Petitioning Teen 'Thrilled' Bloomingdale Fireworks Are Restored
Mayor said fireworks are important in maintaining community pride in borough.
One year ago this month,14-year-old Brandon Bott, of Bloomingdale, set out on a mission to collect enough signatures from his friends and neighbors to present to the borough council members and change their minds about canceling the Bloomingdale Fourth of July fireworks.
His effort may not have restored the typically annual event last year, but the fireworks are back this year and Bott, who graduated from eighth grade Tuesday night, cannot help but think he had something to do with it.
"Everything I did was a lot and it's good to know that it's worth something," Bott said Wednesday.
The fireworks will be held on June 29 at 6 p.m. at the Walter T. Bergen School field, with a rain date of June 30. There will be rides, games and food in addition to the fireworks display at dark.
Last year, the council majority voted to cancel the fireworks in an effort to save the borough money. But several Bloomingdale residents, including Bott and a group of local teenagers, approached the council members, urging them to re-consider.
During election season, Democrats Ray Yazdi and John D'Amato campaigned with a promise to bring back events that were canceled, like the fireworks, if elected. Yazdi said Wednesday he is happy to have helped fulfill that promise since he has been elected.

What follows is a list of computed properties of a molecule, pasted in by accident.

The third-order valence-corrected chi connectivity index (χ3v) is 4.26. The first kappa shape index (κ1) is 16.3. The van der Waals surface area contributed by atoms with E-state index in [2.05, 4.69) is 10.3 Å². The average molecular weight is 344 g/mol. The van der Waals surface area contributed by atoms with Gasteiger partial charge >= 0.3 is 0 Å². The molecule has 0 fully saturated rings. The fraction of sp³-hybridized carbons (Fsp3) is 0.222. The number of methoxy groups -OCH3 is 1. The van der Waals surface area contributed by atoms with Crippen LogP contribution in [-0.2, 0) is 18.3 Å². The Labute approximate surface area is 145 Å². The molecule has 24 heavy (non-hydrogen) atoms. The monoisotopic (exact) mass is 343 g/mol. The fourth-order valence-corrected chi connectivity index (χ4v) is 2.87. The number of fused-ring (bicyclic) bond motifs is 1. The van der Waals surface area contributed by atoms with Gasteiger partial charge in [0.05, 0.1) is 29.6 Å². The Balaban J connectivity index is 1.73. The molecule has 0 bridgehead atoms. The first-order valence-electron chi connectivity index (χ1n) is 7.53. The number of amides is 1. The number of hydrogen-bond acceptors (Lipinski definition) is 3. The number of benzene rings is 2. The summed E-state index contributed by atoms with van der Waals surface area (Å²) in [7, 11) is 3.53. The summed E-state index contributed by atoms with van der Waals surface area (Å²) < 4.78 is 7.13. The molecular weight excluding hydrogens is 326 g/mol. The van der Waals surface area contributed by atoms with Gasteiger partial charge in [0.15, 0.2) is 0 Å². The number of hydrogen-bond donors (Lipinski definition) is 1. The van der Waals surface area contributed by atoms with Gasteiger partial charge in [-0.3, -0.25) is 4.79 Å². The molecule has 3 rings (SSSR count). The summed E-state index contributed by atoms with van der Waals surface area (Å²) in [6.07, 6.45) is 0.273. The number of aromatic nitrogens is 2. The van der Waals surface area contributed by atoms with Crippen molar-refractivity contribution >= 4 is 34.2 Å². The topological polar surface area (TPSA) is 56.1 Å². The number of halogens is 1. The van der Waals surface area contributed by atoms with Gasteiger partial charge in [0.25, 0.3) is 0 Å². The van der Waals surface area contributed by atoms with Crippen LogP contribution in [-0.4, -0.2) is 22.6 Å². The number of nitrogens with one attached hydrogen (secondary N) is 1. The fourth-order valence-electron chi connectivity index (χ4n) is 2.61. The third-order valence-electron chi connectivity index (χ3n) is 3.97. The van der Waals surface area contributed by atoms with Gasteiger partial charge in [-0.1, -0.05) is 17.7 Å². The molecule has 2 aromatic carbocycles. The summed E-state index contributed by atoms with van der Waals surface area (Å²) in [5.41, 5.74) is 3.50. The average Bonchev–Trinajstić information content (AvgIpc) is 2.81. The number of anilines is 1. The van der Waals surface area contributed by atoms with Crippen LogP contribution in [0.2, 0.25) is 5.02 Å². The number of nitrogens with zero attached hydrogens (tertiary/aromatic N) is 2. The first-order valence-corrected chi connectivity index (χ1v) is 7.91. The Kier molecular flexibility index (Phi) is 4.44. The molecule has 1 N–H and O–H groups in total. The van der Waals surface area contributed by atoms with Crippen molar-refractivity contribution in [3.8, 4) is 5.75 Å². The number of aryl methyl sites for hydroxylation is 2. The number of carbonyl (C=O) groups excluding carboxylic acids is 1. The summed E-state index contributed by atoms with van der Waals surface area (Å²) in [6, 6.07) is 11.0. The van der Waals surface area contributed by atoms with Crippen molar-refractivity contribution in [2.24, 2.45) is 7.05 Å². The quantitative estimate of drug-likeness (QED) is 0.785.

"I’m very happy that we were able to get enough ‘yes’ votes to reinstate the fireworks this year and I'd like to thank all the residents who wanted this event back and voiced their opinion," Yazdi said, mentioning Bott and 17-year-old Melanie Ferrara, who read a statement to the council about how important town events are to the borough's youth.
"Collectively, we made this happen together and we should all take pride in bringing this event back to our town," Yazdi added.
Yazdi said the fireworks event will cost $5,000, which breaks down to about $2 per home per year.
Mayor Jonathan Dunleavy said that despite the cost, he feels that the fireworks display is an important event for the community.
"I completely understand the financial burdens on our community, but the fireworks are an important aspect of keeping community pride in our borough," he said. "The sense of community derived from such events are important to our town and our children, families and all residents."
Dunleavy said the event brings neighbors together with each other and their relatives.
"Especially in tough times like these, our residents can hopefully find time to relax, slow down and enjoy an evening with their families, neighbors and friends," he said.
Bott's sentiments echoed the mayor's and he said he is looking forward to being able to spend time with his friends at the event.
"I think it's a good way to get the community together," he said.
Bott's mother, Barbara Bott, said her son has been excited since he first saw the sign announcing the fireworks on Bloomingdale's Main Street.
"He's thrilled," she said. "I told him, 'Don't ever think that work like [the petition] doesn't go anywhere.'"